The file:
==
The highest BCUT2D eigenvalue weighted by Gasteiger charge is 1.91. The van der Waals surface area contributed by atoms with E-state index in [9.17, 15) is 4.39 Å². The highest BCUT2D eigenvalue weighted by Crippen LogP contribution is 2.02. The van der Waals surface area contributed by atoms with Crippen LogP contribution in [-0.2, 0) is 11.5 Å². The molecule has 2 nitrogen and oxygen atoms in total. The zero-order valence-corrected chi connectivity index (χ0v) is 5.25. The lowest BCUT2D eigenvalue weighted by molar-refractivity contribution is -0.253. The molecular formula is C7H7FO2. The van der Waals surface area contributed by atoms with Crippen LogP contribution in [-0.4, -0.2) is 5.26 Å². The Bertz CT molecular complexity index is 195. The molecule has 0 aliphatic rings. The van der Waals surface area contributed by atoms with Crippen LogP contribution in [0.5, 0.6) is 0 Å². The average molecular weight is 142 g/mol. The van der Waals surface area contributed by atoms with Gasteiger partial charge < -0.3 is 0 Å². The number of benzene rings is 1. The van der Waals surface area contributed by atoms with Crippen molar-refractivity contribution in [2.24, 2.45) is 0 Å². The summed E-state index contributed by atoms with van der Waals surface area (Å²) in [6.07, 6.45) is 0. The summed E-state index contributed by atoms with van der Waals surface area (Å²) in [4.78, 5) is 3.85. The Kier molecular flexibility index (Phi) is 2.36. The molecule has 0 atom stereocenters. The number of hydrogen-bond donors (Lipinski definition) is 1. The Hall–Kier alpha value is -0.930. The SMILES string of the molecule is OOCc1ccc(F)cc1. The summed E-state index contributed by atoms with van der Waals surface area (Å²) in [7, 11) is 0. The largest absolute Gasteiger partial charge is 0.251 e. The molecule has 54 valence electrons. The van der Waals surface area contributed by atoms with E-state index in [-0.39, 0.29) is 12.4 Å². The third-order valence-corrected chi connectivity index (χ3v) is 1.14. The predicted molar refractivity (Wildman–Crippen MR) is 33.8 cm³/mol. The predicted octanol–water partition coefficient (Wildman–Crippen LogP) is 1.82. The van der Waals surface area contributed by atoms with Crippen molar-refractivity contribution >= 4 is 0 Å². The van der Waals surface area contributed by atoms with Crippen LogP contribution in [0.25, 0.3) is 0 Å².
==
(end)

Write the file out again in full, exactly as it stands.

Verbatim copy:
The highest BCUT2D eigenvalue weighted by Gasteiger charge is 1.91. The van der Waals surface area contributed by atoms with E-state index in [9.17, 15) is 4.39 Å². The highest BCUT2D eigenvalue weighted by Crippen LogP contribution is 2.02. The van der Waals surface area contributed by atoms with Crippen LogP contribution in [-0.2, 0) is 11.5 Å². The molecule has 2 nitrogen and oxygen atoms in total. The zero-order valence-corrected chi connectivity index (χ0v) is 5.25. The lowest BCUT2D eigenvalue weighted by molar-refractivity contribution is -0.253. The molecular formula is C7H7FO2. The van der Waals surface area contributed by atoms with Crippen LogP contribution in [-0.4, -0.2) is 5.26 Å². The Bertz CT molecular complexity index is 195. The molecule has 0 aliphatic rings. The van der Waals surface area contributed by atoms with Crippen LogP contribution in [0.5, 0.6) is 0 Å². The average molecular weight is 142 g/mol. The van der Waals surface area contributed by atoms with Gasteiger partial charge < -0.3 is 0 Å². The number of benzene rings is 1. The van der Waals surface area contributed by atoms with Crippen molar-refractivity contribution in [2.24, 2.45) is 0 Å². The summed E-state index contributed by atoms with van der Waals surface area (Å²) in [6.07, 6.45) is 0. The summed E-state index contributed by atoms with van der Waals surface area (Å²) in [4.78, 5) is 3.85. The Kier molecular flexibility index (Phi) is 2.36. The molecule has 0 atom stereocenters. The number of hydrogen-bond donors (Lipinski definition) is 1. The Hall–Kier alpha value is -0.930. The SMILES string of the molecule is OOCc1ccc(F)cc1. The summed E-state index contributed by atoms with van der Waals surface area (Å²) in [7, 11) is 0. The largest absolute Gasteiger partial charge is 0.251 e. The molecule has 54 valence electrons. The van der Waals surface area contributed by atoms with E-state index in [-0.39, 0.29) is 12.4 Å². The third-order valence-corrected chi connectivity index (χ3v) is 1.14. The predicted molar refractivity (Wildman–Crippen MR) is 33.8 cm³/mol. The predicted octanol–water partition coefficient (Wildman–Crippen LogP) is 1.82. The van der Waals surface area contributed by atoms with Crippen molar-refractivity contribution >= 4 is 0 Å². The van der Waals surface area contributed by atoms with Crippen LogP contribution in [0.25, 0.3) is 0 Å².